It has been clear for a while now that iOS devices are not the only Apple products to benefit from Retina displays. The Mac OS has teased us for a while with HiDPI Retina images, and the most recent is the inclusion of 2X images in Messages in Mountain Lion.

So, what does this mean for upcoming Macs? A lot…

If you look at the tradeoffs Apple made with the new iPad to get it to Retina quality, it is pretty clear that HiDPI will have a big influence on Macs too.

Display: Obviously, an upcoming round of Macs will have super-high resolution displays. It does not necessarily mean the displays will have double the pixels from their current sizes, however. Macs are not set to certain aspect ratios (even though Apple seems to be trending towards 16:9). Moreover, the distance between a user and a computer display varies. A Mac is usually set further away than a tablet or phone, making the “Retina” less dense than the new iPad’s 264DPI.

For example: Apple’s current desktop displays have a lower PPI than MacBooks…


current Apple display matrix via

What we know from the new iPad is that upping the amount of pixels does a few things to change a machine. Obviously, the first thing is that it costs more to build a “HiDPI display.” Apple was likely able to invoke some economics of scale to bring the cost of its wildly popular iOS devices down. However, Macs sell relatively little when compared to iOS device sales, which means they will cost Apple much more to make.

Additionally, as seen in the new iPad’s 70 percent bigger battery, HiDPI displays will take much more power to run. Not just battery power, but also GPU power.

Luckily, Intel’s new Ivy Bridge chips supposedly have enough GPU power to run 4K displays on their own. Apple’s desktops will not need to worry about the electrical power needed to run these displays, but the MacBook line will need to ramp up battery requirements.

Battery: Will the MacBook Air need a 70 percent bigger battery to handle the new display? Probably not, because the relatively power-hungry Intel processors take up a bigger percentage of laptop batteries—meaning the display has less impact on the total battery drain. Additionally, Intel’s Ivy Bridge and subsequent processors use less power than current processors, which will likely offset some of the extra power needed for HiDPI.

Even with those stipulations above, the typical HiDPI MacBook will need a bigger battery to maintain the same amount of battery life as current models (Apple clearly prioritizes this due to the tradeoff made in the new iPad).

Weight: Apple also showed it is not afraid to make things a little heavier and thicker in the new iPad to accommodate the extra battery, and perhaps some additional LEDs and thicker pixels of a Retina screen. Apple could then theoretically make a little room in the case for some more battery. With the MagSafe connector, however, Apple is not as limited by the amount of power that goes through the line and could avoid the significant time it takes to charge the iPad by upping the wattage of the power supply.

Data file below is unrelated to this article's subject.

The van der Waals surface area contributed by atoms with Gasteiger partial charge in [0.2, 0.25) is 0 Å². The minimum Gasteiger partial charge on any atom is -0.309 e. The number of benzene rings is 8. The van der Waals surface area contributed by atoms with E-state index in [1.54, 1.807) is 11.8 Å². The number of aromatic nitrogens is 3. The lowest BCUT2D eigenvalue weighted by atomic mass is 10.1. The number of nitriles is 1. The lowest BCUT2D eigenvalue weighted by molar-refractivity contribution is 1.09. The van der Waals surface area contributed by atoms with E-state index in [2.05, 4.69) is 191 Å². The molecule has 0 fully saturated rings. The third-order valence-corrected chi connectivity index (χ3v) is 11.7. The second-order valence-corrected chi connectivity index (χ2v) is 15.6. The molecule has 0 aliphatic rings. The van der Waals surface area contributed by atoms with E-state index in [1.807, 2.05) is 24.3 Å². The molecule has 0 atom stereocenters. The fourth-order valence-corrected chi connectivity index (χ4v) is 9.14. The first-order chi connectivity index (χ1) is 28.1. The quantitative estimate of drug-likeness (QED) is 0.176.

The rumored merger between Pro and Air will give Apple some wiggle room in this regard. By cutting out the Optical, Apple could offset the additional battery on the MacBook Pros and then some.

Heat: Will these new MacBooks run hotter? Again, the display is a smaller piece of the laptop puzzle, so the result will be muted somewhat and offset by gains in the shrinking CPU. But overall, yes it will be.

RAM: The new iPad has double the RAM of the previous iPad, but the extra resources required by Retina applications absorb most of this. With the price of 8GB of RAM approaching $40 and less, it would be surprising and disappointing to see Apple continue to offer 2GB and 4GB configurations. I would expect Apple to move to 8GB and 16GB Macs.

Some other trends that could find their way into Macs:

  • Broadcom has a new Gig Wi-Fi that could find its way into devices this year, which will challenge the speed of Gig Ethernet.
  • Intel’s Ivy Bridge supports USB 3 devices—meaning a much faster out-of-box connector for those who cannot afford the prices of Thunderbolt peripherals.
  • Apple is moving away from Optical across its line (latest – see: Mini), so it would not be surprising to see all but the high-end Pros move to the Air platform without optical and Ethernet.
  • Look for Apple to release a lower price Thunderbolt dock (A Thunderbolt Display without the display) that allows more people to use legacy ports and —more importantly—allows Apple to ship a MacBook Pro without an Ethernet Port, Firewire.

We have not learned enough about Apple’s upcoming Ivy Bridge MacBook refresh to know whether it will be coming this time around, but expect some big changes when it does.

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